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Walking Inca Trail

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Walking Inca Trail

As loads of people like to do this hike, the Peruvian government has restricted the availability of the Inca Trail in order to protect the path. Now, 500 people are allowed on the trail per day including approx. 180 tourists and the rest represent the staff (Guides, Cooks, Porters). If you would like to hike it, you need to check the number of spots of the Inca Trail available and book your trail as soon as possible.

 

Due to these restrictions, we advise you to book it at least 3 months in advance if you like to go between October in January to avoid disappointment. In case, you prefer to trek it between the months of March and September, you should do booking more than 6 months beforehand, as this period falls to the so-called high tourist season and permits sold out quickly.

 

Inca Trail Highlights

One of the main highlights along the trail is the ancient system of settlements made in granite rock by the Incas, like Wiñay Wayna and Phuyupatamarca, immersed in irresistible natural surroundings. Scores of orchid species, multicolored birds, and dreamlike countryside provide the perfect scene for a path that all trekking fans would love to experience.

 

Description of the Inca Trail

The total distance of the route is about 44 km, starting at km 82 in Pisqacucho. After your briefing, you begin the trek by crossing a bridge (the checking point) to later walk along its left shore through a peaceful eucalyptus garden.

Walking Inca Trail Tours
Soon after, you come across the archaeological sites of Llactapata and Patallacta. From there, the trail continues to the left of the Kusichaca River Canyon where you get over a bridge and see Inca tombs, aqueducts, terraced roads, and a canyon. You carry on until the small town of Wayllabamba and Inca aqueducts. In the afternoon, we reach the village of Llulluchapampa. It takes about 7-8 hours to get to this point (17 km). We camp here on the first night. The second day is the hardest, but one of the most fascinating days since you reach 4,200 metres, overcoming the first and highest pass of Warmiwañusqa. If you feel the effects of altitude when crossing the mountain pass, it is best not to stop or descend quickly to the Pakaymayu River Valley, where you have lunch. Later, you are rewarded for the effort as you continue hiking through the valley to see the interesting Inca ruins of Runkuraqay, fenced with niches, which could have served once as a little resting site, guard posts, or ceremonial places. Then, you climb up to the second pass of Abra Runkuraqay, situated at 3,800 metres above sea level. After that, you descend to Yanacocha (Black Lagoon) and then trek up following stone steps to arrive at another cluster of distinct buildings. This location is called Sayacmarka, a pre-Hispanic site with slender streets and buildings that stand at different levels; sanctuaries, courtyards, canals, and an external protective wall. From the top of the arch end, you can see various buildings that look like they once were temples and an astronomic watchtower with a constant water supply and superior food storage.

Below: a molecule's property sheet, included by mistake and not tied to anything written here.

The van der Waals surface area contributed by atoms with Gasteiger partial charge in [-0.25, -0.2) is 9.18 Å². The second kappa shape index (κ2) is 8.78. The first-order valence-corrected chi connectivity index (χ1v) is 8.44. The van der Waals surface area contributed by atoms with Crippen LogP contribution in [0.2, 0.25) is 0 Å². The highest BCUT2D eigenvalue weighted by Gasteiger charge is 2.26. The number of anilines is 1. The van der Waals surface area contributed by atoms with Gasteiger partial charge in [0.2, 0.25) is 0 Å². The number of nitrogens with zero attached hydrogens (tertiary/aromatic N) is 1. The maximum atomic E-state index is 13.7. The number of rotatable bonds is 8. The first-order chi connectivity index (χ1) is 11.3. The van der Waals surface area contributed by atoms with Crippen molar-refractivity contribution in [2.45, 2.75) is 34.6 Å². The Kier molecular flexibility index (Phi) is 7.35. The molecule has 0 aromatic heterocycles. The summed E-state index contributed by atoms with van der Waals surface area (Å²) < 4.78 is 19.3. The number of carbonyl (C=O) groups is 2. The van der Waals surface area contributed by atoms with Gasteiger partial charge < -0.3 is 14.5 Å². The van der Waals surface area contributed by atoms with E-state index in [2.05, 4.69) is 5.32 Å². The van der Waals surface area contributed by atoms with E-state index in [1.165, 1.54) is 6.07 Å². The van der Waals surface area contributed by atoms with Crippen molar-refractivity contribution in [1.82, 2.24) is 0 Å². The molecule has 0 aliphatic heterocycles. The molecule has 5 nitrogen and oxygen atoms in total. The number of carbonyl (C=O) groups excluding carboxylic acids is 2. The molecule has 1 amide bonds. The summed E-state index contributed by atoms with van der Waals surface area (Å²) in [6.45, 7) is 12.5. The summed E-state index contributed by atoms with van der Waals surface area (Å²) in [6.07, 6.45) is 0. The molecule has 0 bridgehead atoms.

Sayaqmarka is a location brimming with mysteries and enchantment. Its rough distance from Runkuraqay is about 5 km taking about 2 hours. This site is located over 3,600 meters above sea level. There are a wonderful trail and a tunnel traversing across the site. This night, we camp at Chaquicocha.


The trekking distance of the whole day is 12 km and it takes about 7-8 hours of hiking.

Walking Inca Trail Tours
The third day is shorter, only 5 km. We walk past beautiful subtropical vegetation and great archaeological sites. We get over the Phuyupatamarca Pass and just behind it, there are the Phuyupatamarca ruins that are better preserved than the ones we have seen up to now. A few kilometres down is a steep descent taking us via a cloud forest to the last campsite at Wiñay Wayna Visitor’s Centre where you can purchase food and beverage as well as use restrooms.


The fourth day begins at 5 am when we hike the last 4 km to Machu Picchu. Continue along the path, which is clearly marked by signposts (and be careful not to wander too close to the edge of the cliff). Cherish your time on the most valuable masterpiece of the continent! You have plenty of time to be spent at Machu Picchu.

 

If you go straight from the town of Aguas Calientes, it is only 2 km from the Puente Ruinas station to Machu Picchu. It takes about 20 minutes to go down a narrow path, which runs side-by-side to the rail line.

 

In the afternoon we take a train back to Cusco.

 

Inca Trail Animals

 

 

Inca Trail Animals

 

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